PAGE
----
This is the February 2012, "new look, refreshed content" version of The 5 Love Languages of Children and for sure it's a keeper I'll reread and refer to in the future. "More than one million sold" of previous editions!Like spoken ways of communicating such as Tagalog, Japanese or Russian - though not considering specific regional accents or dialects - love between human parents and children as well as partners and friends has five basic expressions: physical touch; words of affirmation; quality time; gifts; acts of service. What is it about love? Unconditional love provides safety, security, and emotional well-being to a child or to anyone, making them feel loved. Knowing the different love languages people in our lives speak makes relationships easier and helps make those we relate to healthier, more functional and happier members of society, family and world. According to authors Chapman and Campbell, "...a child's need for love is basic to all other needs. Receiving love and learning to give love is the soil out of which all positive endeavors grow." [page 24] I love the metaphor of keeping a person's love tank full! And in order to feel loved, a person needs to be "spoken" to in the language of love they understand best--that particular love language is their "show me!"Unconditional love is not a payback or a bribe and it's interesting to know one can't figure out the primary love language of a child under 5 years old. Also, they're not cast in concrete or set in stone, so be aware your own, your spouses, friend's or child's primary love language may shift and even change with time.This book is from the relatively conservative Christian pub house Moody and though it references scripture, the authors incorporate it subtly and well and I cannot imagine any of it offending anyone who interprets the bible from almost any theological perspective. On page 54, after referencing the Ten Commandments and Jesus' Sermon on the Mount, the authors explain "the supreme law is the law of love." Scriptural mandates us first to love God and then to love neighbor and self... Amen! In Greek, "charis" is the root of grace and of gift.There is a separate chapter for each love language or style with an activity list at the end of each of those five chapters. Practical chapters on discovering your child's primary love language (this would work for anyone you're in ongoing relationship with), discipline, learning, anger, single parent families and marriage related to the five love languages follow. A hopeful epilogue reassures us "what might be is still ahead" and outlines possible ways of tearing down walls poor parenting and negative relationships have built in order to build bridges to new ways of being, healthy ways of loving. Throughout the book the authors scatter brief, highly accessible case study examples of parents and their children. I loved hearing again about Susanna Wesley carefully nurturing all ten of her kids! Those of us in the church are well aware of her well-known preacher sons Samuel, Charles and John, but I hadn't known about her daughter Emilia.The 5 Love Languages of Children is comfortable to hold, clearly typeset in an easy to read serif font, with pullquotes in the margins of many pages highlighting particular concepts. Section headings within each chapter help the reader concentrate on what's next and it's written in very basic English, I'd guess possibly 8th grade level or less, but definitely not "dumbed down" in the least. This is a terrific resource for helping anyone tease out families members' and their own basic language of receiving love, though needless to say, everyone also needs to be loved in the remaining four languages.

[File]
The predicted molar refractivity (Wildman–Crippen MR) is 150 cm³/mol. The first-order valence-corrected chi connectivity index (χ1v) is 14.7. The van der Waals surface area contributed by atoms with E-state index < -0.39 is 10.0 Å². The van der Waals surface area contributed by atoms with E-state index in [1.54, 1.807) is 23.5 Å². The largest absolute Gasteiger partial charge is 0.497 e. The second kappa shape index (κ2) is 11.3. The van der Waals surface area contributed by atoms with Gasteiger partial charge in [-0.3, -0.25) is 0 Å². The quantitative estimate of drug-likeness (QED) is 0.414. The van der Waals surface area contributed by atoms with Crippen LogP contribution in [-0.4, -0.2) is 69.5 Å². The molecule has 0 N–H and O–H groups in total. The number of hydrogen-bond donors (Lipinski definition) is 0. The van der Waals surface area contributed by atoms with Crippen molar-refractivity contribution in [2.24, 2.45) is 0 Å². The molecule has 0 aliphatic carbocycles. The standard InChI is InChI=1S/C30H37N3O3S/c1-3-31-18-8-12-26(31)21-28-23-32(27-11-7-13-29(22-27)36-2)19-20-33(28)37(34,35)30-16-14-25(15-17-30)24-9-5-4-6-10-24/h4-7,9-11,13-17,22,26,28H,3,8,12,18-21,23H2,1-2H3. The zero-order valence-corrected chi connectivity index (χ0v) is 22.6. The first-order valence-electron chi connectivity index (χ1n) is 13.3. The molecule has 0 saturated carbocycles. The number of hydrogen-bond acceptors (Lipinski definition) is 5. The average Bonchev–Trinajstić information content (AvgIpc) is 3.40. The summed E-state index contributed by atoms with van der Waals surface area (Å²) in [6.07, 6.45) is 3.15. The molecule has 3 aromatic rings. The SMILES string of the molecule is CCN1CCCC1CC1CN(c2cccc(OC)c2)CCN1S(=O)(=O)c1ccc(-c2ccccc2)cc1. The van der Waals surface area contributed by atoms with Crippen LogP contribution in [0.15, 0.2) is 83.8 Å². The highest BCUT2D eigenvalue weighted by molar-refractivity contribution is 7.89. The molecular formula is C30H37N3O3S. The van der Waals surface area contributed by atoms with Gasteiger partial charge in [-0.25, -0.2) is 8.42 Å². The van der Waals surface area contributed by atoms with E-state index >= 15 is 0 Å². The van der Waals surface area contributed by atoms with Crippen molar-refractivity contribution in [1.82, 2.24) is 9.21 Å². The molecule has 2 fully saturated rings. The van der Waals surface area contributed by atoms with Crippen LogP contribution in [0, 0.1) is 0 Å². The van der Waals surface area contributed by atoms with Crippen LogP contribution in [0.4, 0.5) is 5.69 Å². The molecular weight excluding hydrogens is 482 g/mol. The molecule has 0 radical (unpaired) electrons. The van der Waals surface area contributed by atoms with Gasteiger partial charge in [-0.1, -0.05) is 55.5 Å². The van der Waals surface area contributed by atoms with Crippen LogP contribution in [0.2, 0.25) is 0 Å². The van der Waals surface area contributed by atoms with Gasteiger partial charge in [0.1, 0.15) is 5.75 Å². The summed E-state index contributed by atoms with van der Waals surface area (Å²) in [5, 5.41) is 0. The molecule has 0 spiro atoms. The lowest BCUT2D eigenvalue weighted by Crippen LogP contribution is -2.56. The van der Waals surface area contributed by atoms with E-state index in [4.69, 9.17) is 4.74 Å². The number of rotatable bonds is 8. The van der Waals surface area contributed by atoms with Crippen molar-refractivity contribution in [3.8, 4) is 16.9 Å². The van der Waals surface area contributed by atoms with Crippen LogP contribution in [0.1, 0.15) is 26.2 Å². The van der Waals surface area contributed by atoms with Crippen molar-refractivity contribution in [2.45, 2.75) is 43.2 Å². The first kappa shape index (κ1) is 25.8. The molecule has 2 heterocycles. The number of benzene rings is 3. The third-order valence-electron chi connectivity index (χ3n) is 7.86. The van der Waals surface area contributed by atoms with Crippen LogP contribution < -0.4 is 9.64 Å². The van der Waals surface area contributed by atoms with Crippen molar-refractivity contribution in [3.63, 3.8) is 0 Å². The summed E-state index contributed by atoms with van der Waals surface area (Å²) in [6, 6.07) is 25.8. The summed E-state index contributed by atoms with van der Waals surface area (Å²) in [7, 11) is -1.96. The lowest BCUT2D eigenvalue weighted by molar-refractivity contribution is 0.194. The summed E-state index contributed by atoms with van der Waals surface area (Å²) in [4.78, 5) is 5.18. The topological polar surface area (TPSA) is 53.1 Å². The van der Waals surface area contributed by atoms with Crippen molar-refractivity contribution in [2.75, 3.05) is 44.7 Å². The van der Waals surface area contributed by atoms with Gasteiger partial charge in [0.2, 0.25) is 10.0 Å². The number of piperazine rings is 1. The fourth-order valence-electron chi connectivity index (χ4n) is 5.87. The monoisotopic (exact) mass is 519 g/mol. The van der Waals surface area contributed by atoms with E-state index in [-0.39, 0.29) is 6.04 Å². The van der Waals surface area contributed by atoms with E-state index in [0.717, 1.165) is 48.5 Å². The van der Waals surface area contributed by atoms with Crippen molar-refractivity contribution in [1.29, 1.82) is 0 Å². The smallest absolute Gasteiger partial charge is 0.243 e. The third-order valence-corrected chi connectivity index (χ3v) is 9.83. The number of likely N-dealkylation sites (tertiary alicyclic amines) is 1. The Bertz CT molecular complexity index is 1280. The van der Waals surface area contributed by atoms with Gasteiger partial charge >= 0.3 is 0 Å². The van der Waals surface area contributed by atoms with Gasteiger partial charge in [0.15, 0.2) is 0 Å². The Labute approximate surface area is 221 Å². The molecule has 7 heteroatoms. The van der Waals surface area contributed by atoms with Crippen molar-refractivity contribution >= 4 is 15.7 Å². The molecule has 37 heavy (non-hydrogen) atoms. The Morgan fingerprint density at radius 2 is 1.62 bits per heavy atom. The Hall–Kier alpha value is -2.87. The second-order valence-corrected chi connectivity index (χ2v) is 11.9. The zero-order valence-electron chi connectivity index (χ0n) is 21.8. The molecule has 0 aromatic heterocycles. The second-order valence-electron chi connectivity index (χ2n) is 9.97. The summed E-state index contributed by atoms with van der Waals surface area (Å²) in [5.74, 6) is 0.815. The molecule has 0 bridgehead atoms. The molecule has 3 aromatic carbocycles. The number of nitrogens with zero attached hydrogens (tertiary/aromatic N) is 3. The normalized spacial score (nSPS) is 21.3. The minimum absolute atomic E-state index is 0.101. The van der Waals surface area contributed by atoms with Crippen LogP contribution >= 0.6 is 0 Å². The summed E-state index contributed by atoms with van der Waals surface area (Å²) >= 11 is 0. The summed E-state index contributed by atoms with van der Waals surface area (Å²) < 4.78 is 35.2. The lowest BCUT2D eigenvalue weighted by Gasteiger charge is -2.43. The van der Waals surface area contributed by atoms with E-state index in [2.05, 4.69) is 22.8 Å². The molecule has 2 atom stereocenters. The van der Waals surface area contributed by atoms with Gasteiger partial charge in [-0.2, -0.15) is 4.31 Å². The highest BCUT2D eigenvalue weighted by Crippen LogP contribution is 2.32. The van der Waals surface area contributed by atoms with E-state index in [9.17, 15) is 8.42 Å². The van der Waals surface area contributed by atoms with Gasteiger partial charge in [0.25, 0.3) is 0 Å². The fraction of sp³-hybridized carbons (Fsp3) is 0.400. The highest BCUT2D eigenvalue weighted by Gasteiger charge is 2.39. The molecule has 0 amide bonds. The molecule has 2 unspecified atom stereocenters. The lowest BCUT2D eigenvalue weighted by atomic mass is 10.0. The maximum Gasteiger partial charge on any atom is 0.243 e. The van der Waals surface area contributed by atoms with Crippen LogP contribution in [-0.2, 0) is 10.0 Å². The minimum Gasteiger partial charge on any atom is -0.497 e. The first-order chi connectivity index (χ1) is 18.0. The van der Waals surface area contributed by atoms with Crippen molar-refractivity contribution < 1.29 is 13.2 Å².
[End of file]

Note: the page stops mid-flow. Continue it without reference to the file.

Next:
This book argues that all people feel love in five basic ways, but we each have a primary love language. The best way to make your children feel loved, then, is to figure out what their primary love language is, and give them lots of that, plus regular doses of the other kinds. Obviously this applies to spouses, parents, and anyone else you love too, but this book is mainly about the parent/child relationship. I may decide this book deserves 4 stars after I've had some more time to think about it and try its ideas out. It was really interesting, but also sometimes frustrating. Nick's primary love language is quality time, which I already knew, but it was admittedly nice to see it spelled out here, with suggestions for how to give him what he needs. On the other hand, I would have liked some more specifics on how to make him feel loved without making me feel overwhelmed by his constant presence, but I guess that's something I need to think out consciously myself.


I liked some of the reviews on this book so I couldn't stand reading its introduction as soon as I got itWell, I finished it Noufa, 2day, as we decided this early morning(;There are two other books; the first one is about the five languages in general and the other is concerned more about the teenagers' but I really believe the one I'm reading is the most important of all. Recommended to all the parents, teachers and those who deal with kids.Ps.ThanQ D.B.D (: